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Certificate Transparency (CT)


A well known problem with the public key infrastructure which underpins HTTPS is that any certificate authority can issue a certificate for any domain. This means, it may be possible for a third party to get a certificate for your website domain, redirect traffic to that website, and the user will be non the wiser and see a green padlock and happily give up login details and password. Now certificate authorities (CAs) are supposed to check you have authority over the domain you are ordering a certificate for, so this should never happen, but it can: either because CAs were lack in those checks, or because a CA has been compromised and others are issuing certificates on it's behalf. Either way the browser will accept the new certificate and the site will look secure when in fact it is not.

There are a couple of different ways to address this situation, including:

  1. Public Key Pinning (or HPKP) allows a website to specify the certificates that are acceptable to a website, and the web browser can cache these for a defined length of time, so an unrecognised certificate will be rejected. This is getting wider support but has some big downsides.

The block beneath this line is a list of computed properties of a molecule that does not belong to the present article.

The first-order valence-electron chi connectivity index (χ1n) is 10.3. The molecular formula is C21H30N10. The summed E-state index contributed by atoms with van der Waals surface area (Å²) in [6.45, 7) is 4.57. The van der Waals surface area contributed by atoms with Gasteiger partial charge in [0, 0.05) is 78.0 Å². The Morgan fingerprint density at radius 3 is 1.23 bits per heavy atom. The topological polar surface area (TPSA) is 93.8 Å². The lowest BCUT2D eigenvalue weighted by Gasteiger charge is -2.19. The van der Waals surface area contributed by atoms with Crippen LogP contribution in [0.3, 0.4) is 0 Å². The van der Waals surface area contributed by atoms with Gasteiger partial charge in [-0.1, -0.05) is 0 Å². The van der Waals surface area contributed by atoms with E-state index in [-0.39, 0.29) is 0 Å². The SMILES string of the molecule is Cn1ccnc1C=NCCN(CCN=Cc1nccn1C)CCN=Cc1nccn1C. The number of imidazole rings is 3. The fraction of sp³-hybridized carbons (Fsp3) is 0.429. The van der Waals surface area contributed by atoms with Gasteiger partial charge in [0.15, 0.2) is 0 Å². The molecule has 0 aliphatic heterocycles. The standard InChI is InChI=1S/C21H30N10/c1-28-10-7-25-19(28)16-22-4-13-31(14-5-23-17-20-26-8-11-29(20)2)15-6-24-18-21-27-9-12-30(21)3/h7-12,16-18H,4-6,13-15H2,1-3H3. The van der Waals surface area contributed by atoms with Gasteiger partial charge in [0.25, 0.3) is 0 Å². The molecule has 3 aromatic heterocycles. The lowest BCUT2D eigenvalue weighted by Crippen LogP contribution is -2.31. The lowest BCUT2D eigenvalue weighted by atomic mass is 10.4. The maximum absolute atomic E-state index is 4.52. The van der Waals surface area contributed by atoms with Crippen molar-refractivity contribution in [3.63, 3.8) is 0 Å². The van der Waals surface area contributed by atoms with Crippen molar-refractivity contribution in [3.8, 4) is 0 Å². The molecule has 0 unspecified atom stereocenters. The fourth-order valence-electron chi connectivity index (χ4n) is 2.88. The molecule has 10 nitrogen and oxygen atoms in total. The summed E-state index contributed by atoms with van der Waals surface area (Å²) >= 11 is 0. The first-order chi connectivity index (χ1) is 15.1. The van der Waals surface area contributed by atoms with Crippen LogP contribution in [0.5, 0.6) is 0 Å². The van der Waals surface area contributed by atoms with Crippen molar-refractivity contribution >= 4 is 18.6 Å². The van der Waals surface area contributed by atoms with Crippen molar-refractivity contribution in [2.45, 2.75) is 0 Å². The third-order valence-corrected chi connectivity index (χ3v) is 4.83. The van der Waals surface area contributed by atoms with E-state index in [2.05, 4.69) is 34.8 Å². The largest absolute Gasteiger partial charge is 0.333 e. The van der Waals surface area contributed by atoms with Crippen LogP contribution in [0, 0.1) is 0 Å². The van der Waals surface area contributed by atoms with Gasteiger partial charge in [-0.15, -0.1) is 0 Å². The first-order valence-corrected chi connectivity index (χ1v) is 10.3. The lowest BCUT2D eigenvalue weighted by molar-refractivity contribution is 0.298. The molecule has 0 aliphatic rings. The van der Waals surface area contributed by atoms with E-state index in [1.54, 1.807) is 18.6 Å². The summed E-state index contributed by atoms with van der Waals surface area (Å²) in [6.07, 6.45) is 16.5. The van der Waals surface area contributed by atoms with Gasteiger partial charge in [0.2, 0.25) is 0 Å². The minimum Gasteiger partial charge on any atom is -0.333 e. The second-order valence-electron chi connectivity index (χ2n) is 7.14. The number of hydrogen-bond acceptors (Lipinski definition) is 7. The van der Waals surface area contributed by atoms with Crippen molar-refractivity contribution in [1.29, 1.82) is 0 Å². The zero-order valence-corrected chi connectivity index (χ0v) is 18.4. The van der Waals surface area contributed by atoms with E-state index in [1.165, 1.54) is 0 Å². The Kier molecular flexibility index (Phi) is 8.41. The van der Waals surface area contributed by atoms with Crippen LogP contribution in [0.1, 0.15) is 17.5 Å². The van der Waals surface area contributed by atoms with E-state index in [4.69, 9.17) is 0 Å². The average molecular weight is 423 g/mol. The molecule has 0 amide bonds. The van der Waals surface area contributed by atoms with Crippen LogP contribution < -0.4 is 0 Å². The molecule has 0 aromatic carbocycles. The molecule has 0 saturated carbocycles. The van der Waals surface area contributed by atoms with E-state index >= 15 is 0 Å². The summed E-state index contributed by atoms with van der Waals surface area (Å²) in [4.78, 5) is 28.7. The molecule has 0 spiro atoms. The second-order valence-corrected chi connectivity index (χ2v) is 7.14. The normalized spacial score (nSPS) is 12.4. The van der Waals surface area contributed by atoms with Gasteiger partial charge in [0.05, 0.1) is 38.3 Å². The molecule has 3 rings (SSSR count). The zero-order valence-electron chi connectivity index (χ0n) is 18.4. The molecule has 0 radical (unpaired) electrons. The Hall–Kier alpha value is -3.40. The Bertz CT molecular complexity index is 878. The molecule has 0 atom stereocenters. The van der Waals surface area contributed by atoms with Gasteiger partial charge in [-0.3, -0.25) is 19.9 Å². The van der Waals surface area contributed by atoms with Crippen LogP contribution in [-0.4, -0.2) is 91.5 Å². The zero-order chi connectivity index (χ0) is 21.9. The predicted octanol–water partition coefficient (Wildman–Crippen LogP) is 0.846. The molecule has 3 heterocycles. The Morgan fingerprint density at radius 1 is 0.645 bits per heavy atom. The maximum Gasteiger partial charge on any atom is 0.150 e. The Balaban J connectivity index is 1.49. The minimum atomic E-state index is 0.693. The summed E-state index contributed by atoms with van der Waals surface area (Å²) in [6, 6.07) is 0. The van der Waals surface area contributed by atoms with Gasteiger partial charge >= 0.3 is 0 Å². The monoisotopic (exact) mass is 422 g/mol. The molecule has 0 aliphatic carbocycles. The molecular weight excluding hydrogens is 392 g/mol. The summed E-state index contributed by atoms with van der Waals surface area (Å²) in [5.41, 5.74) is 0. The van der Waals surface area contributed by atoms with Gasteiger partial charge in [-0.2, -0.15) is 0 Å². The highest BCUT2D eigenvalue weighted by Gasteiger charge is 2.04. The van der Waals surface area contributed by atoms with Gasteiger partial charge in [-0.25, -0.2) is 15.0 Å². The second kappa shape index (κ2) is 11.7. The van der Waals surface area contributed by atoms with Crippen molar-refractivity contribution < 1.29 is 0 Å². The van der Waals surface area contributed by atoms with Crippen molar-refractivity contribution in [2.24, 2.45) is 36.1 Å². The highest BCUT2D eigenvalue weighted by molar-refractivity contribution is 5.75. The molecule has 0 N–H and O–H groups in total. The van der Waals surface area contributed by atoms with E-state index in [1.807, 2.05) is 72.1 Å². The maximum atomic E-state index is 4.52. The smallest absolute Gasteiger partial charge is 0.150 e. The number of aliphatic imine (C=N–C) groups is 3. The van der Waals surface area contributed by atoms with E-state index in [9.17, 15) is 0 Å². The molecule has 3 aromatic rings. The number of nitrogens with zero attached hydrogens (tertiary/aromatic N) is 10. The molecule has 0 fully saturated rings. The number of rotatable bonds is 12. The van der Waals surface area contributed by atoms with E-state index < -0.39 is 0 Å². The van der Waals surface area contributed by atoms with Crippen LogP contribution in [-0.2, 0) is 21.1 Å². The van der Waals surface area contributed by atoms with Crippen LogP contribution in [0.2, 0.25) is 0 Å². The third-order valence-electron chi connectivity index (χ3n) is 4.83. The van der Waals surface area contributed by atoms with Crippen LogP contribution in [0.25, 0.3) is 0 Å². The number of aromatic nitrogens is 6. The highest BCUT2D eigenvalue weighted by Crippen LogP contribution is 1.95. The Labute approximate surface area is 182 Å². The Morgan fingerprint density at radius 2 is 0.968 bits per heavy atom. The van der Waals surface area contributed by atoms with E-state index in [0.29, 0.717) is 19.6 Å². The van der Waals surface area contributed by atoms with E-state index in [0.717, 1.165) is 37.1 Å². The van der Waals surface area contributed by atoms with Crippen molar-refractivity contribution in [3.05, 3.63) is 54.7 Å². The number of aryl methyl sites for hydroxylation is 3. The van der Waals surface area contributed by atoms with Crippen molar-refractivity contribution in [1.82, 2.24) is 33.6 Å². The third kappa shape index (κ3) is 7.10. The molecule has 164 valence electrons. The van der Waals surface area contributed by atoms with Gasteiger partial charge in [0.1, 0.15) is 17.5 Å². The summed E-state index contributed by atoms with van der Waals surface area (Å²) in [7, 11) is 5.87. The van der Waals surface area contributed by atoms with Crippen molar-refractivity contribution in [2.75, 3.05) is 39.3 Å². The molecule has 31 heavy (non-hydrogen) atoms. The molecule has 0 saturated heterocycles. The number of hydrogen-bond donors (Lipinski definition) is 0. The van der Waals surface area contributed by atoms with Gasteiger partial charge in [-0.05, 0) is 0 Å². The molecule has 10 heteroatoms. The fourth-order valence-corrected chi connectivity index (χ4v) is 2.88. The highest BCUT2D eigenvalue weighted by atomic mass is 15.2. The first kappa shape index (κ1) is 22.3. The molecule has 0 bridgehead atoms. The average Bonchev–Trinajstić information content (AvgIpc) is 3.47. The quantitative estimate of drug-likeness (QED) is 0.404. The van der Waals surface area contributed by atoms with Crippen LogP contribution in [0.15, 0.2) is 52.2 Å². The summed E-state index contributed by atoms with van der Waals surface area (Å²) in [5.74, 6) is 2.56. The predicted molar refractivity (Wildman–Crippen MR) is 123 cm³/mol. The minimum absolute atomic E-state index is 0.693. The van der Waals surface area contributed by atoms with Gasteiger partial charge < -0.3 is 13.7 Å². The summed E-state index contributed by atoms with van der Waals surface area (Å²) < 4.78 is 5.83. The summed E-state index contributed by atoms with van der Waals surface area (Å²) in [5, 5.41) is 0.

2. DANE which is similar to HPKP except certificates are stapled at DNS. It doesn't seem to have much traction or support, which is it's main downside though personally I think it's possibly a better solution to HPKP.
  3. Certificate Transparency comes at it from another angle and instead attempts to give greater transparency to a website owner when a certificate is issued for their website. If they did not request such a certificate, then they are at least aware of it and can seek to get it revoked. It is not yet used much but seems to be getting a push recently so may be used a lot more in the future.

How to set it up

Certificate transparency is not something you as a website owner can set up, it can only be set up by your CA when you purchase a certificate. If your preferred CA does not use Certificate Transparency, then your only option is to purchase from a different CA that does.

Certificate transparency depends on a number of public audit logs. When a certificate is issued, that certificate should be added to the public audit logs, and so website owners (or more likely the CAs they normally use to issue certificates) can monitor those audit logs and see when a new certificate is issued.

This massively depends on a CA bothering to update audit logs, which is one of it's downsides, but web browsers (and in particularly Chrome) are trying to push this along by providing messages in the browser. If your certificate was issued using certificate transparency, you get a message like this if you look at the server certificate:

How Chrome displays valid certificate transparency